Freedom of expression may shrink further in Egypt where lawmakers have approved the first reading of a bill that would monitor popular social media users in the name of combating “false news”.
Platforms such as Twitter and Facebook have become one of the last forums for public debate in Egypt since a November 2013 ban on all but police-approved gatherings.
In Egypt, more than 500 websites have so far been blocked, according to the Association of Freedom of Thought and Expression (AFTE).
On June 10, parliament gave preliminary approval of the bill, pending a final reading and then ratification by President Abdel Fattah al-Sisi.
Under the bill, internet users with at least 5,000 followers would be placed under the supervision of Egypt’s Supreme Council for Media Regulation.
The council, known for its criticism of foreign media and television programmes accused of violating public morals, would oversee “every personal website, blog or electronic account of any person with 5,000 followers or more”.
It would also have the right to suspend or block such accounts if they “publish or broadcast false news” or information inciting “breaking the law, violence or hatred”.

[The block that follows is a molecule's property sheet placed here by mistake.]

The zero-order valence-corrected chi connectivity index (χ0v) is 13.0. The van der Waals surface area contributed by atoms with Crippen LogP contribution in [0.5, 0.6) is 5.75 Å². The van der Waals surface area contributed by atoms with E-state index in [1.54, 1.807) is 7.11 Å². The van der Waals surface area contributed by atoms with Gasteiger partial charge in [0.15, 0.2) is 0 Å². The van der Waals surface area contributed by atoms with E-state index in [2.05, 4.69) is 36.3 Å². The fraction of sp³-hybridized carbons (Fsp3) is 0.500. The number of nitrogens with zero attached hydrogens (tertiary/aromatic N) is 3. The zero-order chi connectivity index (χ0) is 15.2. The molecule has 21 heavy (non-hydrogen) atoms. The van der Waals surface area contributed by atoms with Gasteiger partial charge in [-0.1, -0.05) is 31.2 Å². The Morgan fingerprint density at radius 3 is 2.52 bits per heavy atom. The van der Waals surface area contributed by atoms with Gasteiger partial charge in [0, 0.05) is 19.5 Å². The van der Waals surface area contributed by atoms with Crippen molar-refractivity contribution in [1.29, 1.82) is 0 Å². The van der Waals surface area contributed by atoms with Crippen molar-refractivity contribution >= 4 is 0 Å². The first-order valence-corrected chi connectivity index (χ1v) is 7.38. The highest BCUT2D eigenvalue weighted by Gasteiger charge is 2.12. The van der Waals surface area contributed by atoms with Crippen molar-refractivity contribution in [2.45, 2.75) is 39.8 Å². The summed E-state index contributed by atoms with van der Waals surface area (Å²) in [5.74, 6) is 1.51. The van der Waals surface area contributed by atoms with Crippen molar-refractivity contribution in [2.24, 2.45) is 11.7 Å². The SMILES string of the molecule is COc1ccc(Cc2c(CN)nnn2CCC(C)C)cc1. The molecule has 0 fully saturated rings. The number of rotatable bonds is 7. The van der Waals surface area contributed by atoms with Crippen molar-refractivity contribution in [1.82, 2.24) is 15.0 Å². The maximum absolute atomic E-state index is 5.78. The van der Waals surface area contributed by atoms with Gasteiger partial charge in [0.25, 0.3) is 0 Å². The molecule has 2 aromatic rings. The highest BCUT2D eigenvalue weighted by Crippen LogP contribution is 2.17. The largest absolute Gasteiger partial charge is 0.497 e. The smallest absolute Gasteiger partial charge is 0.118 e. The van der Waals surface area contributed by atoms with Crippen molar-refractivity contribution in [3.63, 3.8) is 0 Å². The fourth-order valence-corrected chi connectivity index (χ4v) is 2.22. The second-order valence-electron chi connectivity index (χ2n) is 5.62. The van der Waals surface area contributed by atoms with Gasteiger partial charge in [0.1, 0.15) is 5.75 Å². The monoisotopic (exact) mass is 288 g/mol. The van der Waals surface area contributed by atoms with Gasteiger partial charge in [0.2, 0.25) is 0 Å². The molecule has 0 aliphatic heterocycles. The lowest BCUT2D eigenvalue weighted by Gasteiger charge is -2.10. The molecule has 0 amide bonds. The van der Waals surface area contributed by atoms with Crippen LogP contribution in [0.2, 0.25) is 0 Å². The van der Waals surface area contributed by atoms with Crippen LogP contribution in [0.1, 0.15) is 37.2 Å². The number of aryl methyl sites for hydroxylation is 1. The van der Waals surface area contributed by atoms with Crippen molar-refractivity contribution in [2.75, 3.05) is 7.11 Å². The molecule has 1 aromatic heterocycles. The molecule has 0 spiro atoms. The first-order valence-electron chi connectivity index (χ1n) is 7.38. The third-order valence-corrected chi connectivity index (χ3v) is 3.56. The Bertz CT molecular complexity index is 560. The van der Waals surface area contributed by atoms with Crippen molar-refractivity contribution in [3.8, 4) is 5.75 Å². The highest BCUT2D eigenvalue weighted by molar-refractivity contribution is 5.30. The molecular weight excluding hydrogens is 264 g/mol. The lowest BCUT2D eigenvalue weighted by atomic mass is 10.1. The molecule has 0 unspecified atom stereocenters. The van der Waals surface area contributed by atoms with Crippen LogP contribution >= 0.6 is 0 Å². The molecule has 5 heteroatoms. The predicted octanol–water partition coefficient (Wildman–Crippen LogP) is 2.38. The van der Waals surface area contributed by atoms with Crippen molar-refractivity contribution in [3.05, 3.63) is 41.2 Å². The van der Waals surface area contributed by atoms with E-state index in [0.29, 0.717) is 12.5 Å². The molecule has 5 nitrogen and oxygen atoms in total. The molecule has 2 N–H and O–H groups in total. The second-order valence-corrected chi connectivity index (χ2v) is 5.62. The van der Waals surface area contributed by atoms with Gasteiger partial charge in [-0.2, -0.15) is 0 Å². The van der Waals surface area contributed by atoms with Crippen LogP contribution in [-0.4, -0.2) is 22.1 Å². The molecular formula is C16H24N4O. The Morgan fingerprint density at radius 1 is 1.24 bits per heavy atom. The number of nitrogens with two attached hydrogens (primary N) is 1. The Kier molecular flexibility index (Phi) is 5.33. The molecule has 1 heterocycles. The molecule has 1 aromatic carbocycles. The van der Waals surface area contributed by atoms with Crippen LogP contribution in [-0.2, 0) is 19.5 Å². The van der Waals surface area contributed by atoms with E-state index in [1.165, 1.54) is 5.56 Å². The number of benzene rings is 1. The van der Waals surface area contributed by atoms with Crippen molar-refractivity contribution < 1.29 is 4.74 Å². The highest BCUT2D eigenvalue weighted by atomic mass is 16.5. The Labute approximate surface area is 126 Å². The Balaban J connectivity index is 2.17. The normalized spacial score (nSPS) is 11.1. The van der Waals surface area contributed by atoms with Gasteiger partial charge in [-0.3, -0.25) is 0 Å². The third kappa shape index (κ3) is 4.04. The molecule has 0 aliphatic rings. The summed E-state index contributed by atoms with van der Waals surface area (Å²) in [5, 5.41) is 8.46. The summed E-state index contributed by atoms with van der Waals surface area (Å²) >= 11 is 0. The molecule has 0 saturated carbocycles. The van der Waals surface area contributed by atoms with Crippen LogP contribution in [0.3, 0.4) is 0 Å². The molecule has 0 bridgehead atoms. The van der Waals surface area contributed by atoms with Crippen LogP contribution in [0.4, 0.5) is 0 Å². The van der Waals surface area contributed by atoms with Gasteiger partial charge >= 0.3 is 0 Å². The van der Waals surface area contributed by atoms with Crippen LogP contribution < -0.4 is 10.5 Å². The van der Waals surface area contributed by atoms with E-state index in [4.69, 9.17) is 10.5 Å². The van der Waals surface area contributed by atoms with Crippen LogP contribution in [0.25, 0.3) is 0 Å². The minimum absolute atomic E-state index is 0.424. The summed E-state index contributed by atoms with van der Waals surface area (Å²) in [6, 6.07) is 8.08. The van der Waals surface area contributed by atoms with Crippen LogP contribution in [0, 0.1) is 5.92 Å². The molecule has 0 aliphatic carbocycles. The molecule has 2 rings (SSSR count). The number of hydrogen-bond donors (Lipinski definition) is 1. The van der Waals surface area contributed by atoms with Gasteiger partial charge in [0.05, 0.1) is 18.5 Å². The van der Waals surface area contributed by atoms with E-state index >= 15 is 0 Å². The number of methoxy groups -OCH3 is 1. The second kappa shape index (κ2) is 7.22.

“Every citizen will think 1,000 times before they can write a post in which they criticise the action of the government or the regime,” said Mohamed Abdelsalam, director of research at AFTE.
He urged social media companies to “reject the practices of the Egyptian government and stand on the side of the rights (of citizens) and civil society organisations”.
In its defence, parliament’s media committee head Osama Heikal said that “electronic accounts have widespread access, more than some newspapers”.
Egypt, which ranks 161st out of 180 countries on the World Press Freedom Index compiled by Reporters Without Borders (RSF), was “not the first country to go in that direction”.